After thirty-seven years of promoting and preserving Philippine culture and dance in Canada and abroad, what is it like behind the scenes as a member of the Fiesta Filipina Dance Troupe before the curtain rises or after the lights go out and the curtain falls? Here is a glimpse of life backstage from the eyes of a Fiesta Filipina dancer.
Before each annual concert in September, chaos reigns at Fiesta's new home, The Living Arts Centre, in Mississauga, Ontario. Tupperware boxes, holding their precious cargo of costumes and props, litter the halls of the dressing rooms. Dancers can be seen skimming through the labels of the boxes to identify the costumes associated with their respective dances. This is all driven by the LIST. It is from this list of dances and costumes that the two-hour program for the evening is derived.
So, who is the mastermind of the LIST? It is non-other than Estrellita Aguinaldo. She has been there from the early years of the dance troupe, working alongside her husband, George Aguinaldo, who is the Artistic Director and creative strength of the troupe. Tita Estring, as she is commonly referred to by her colleagues and dancers, is the main production manager of each performance. She is a tireless and giving worker, who determines the performers who will be assigned to each dance, while ensuring that there will be enough time between quick changes. It is work that involves long hours into the late evening. But, her work does not stop there. She must ensure that all the costumes and props are available for the performance. It is a tough assignment yet it is a labour of love.
As Tita Estring manages the evening, dancers all know to steer clear of her to avoid adding more stress to her. As they collect their belongings, dancers gather among their groups of friends to relieve the anxiety at a performance that marks the end of another season.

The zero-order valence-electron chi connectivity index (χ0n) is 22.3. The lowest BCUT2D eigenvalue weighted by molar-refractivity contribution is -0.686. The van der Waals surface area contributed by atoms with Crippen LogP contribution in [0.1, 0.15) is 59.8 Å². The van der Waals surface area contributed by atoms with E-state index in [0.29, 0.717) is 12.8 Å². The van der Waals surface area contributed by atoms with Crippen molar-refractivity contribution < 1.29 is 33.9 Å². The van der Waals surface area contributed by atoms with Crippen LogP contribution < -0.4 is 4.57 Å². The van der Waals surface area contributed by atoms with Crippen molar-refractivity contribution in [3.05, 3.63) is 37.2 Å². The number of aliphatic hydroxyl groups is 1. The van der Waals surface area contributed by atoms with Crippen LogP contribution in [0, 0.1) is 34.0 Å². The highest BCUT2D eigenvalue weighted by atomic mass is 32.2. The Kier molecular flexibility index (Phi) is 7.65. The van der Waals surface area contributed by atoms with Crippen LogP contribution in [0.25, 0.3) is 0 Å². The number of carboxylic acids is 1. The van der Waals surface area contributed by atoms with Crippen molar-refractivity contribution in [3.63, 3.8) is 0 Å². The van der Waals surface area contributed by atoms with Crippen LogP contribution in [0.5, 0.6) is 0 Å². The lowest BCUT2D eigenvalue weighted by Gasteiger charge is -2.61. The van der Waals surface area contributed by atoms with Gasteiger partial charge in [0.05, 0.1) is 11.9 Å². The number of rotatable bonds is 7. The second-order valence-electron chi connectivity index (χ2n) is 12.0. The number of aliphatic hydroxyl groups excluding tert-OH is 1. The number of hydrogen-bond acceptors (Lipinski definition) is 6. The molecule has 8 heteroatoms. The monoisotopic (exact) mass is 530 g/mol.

Practical jokes and pranks abound as dancers try to find an outlet for their nervous energy. Some decide to catch a little shut eye from working late the night before, preparing for exams, or staying late at a party the previous night. Also, it is not uncommon to see romantic relationships form between dancers as they huddle close and spend more time together. Others chat over a bowl of pansit or Filipino noodles, together with a healthy sample of egg rolls. In certain corners, some dancers run through the footwork and choreography of their dances.
Just minutes before the performance, the group gathers and a final prayer is said. Then, the group disperses and disappears into the dark wings of the stage as they assume their position. The tribal drums beat and the performance begins.
At the end of the performance, everyone is asked to collect their costumes and props and to return them to their appropriate bins. The performers quickly remove their make up while female performers remove the pins that hold their hair in a tight, perfect bun.
After cleaning up, some dancers decide to meet for a late night meal at Mississauga's only 24-hour Chinese restaurant, Tremendous. Others decide to gather at the local pub to unwind. Of course, what social event would be complete without a friendly game of mahjong?
Outside of the fast-paced atmosphere of a scheduled performance, many dancers form strong friendships with their colleagues. At times, these friendships last a lifetime as relationships build on their common interest of Philippine music and dance. Some romances that begin in the troupe even lead to marriage.
In addition, the popular Philippine debut or coming-of-age party for a young woman of Philippine descent on her eighteenth birthday, is a common event where dancers from the troupe take part. Another popular destination is the golf course. There is also the annual Christmas party.
Others get involved further in the Filipino-Canadian community as they strive to make a difference. Such involvement includes CAFÉ or Canadian Awareness of the Filipino Experience, which is an annual event dedicated to not only promoting Philippine culture among youth, but it also provides a forum for addressing social, cultural and political issues from a Filipino-Canadian perspective.
So, after thirty-seven years, the Fiesta Filipina Dance Troupe continues to thrive, providing a means for members to not only experience the thrill of performing, but to have a sense of family and of course, have fun.